Mentioned briefly by Englishman William Shakespeare in Measure for Measure, Halloween — the word, if not the celebration itself — is in actuality, distinctly Scottish. The contraction Hallowe’en is first recorded in the eighteenth century Scottish folk ballad Young Tamlane. Of course, the Catholic feast of All Saints’ Day is centuries’ old, dating, some believe, to the 4th century. And the earliest form of the holiday’s name does appear in print as early as 1556 (where it is spelled, ‘Halhalon’ in the Chronicle of the Grey Friars of London). Still, it’s the Scots that can be thanked for much of what we associate today with Halloween. And marking the traditions of that day? Mentioning the holiday in some substantive way in a popular (well, in its day) work of literature? That distinction definitely goes to a Scotsman: Robert Burns.
Although the minor Scots poet John Mayne attempted to write about the subject in 1780, his work had apparently not caught on in the public imagination. Had Burns not seen it published in Ruddimans Weekly Magazine, it — and the subject — may have been forgotten, or at least put off until the next century. Yet something in Mayne’s work inspired Burns in 1785 to write his own poem, simply entitled “Halloween.” It was published in 1786, and the rest, as is often said with such things, is history. Except, one wonders how this history influenced our celebrations of Halloween. Or did it merely reflect it?
Written in Scots and English, Halloween is a long poem (252 lines!). It briefly addresses the supernatural, but is quick to celebrate the common man, and the simple country life (with activities like harvesting apples and removing the chaff from wheat). Alternating among the activities of many characters, it is an oftentimes confusing poem. But it’s opening and ending are easy enough to follow.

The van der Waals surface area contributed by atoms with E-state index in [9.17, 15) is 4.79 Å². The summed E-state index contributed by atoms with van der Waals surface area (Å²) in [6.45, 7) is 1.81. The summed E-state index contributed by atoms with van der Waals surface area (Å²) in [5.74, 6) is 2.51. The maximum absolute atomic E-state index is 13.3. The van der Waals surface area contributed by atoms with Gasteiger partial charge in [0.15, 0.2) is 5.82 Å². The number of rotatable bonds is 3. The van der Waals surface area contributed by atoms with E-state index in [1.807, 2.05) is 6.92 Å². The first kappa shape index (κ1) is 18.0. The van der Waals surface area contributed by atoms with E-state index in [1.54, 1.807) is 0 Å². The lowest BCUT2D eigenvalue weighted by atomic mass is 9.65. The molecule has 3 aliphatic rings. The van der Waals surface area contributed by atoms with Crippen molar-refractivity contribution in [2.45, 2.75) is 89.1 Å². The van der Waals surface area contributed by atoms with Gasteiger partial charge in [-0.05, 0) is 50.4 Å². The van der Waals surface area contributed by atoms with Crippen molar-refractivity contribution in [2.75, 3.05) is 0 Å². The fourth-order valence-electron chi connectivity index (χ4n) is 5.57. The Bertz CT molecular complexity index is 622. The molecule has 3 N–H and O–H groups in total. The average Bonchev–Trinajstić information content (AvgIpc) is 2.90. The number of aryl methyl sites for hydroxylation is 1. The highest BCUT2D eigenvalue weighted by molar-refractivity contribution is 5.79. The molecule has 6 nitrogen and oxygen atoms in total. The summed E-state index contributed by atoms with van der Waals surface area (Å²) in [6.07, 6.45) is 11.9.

In a matter of a single stanza, Burns suggests a playfulness among things supernatural. “Upon that night, when fairies light,” he begins. Adeptly, he sets the stage for both a traditionally spooky atmosphere (“beneath the moon’s pale beams”) and a lighthearted, supernatural romp (as the faeries set off “to sport that night”) — one that quickly shifts from supernatural to the simply human.
The common folk, it seems, also sing merry songs and play cheery sport. But to that celebration, Burns adds something less for faeries and more for the men and women of the poem: good food and drink. The poem ends with “buttered scones” that “set all their mouths a’stirring.”
Then, with a social glass of liquor,
They parted off careering
Full happy that night.
There are games. Flirtations. Libations. Indeed, the party of the simple, country folk not only mirrors the celebration of the faeries, it surpasses them. For this one night, at least, men and women can be much like those creatures of the supernatural.
Here, there is no lament for the dead or overtly religious sentiment. The celebration is one of life, not afterlife. Party. Not prayer. Fun, not fear. Hormones, not gravestones.
An’ mony lads an’ lasses’ fates
Are there that night decided
For that common man or woman, there’s simply the joy that comes with being human: celebrating life’s bounty — its earthly pleasures.
Can a direct line be drawn between the poem and modern traditions of Halloween? Of course not. The influence of other parts of the British Isles combined with distinctly Catholic contributions made by immigrants to America in the nineteenth century (like the blessing and exchange of “soul cakes” leading to the modern-day practice of trick-or-treating), all combine to form the holiday as we know it today. Add in some costumes, scary movies, and candy, and you’ve got the mash-up of elements that make for Halloween as we know it.
Still, a Scots poet can be credited with being the first figure in literary history to produce a work of some merit that takes All Hallow’s Eve and explores that special celebratory space between the natural and supernatural world. The poem is, in essence, a true Halloween party. Sans Snickers bars.
This from the man who also gave us Auld Lang Syne. But that’s another story for another day.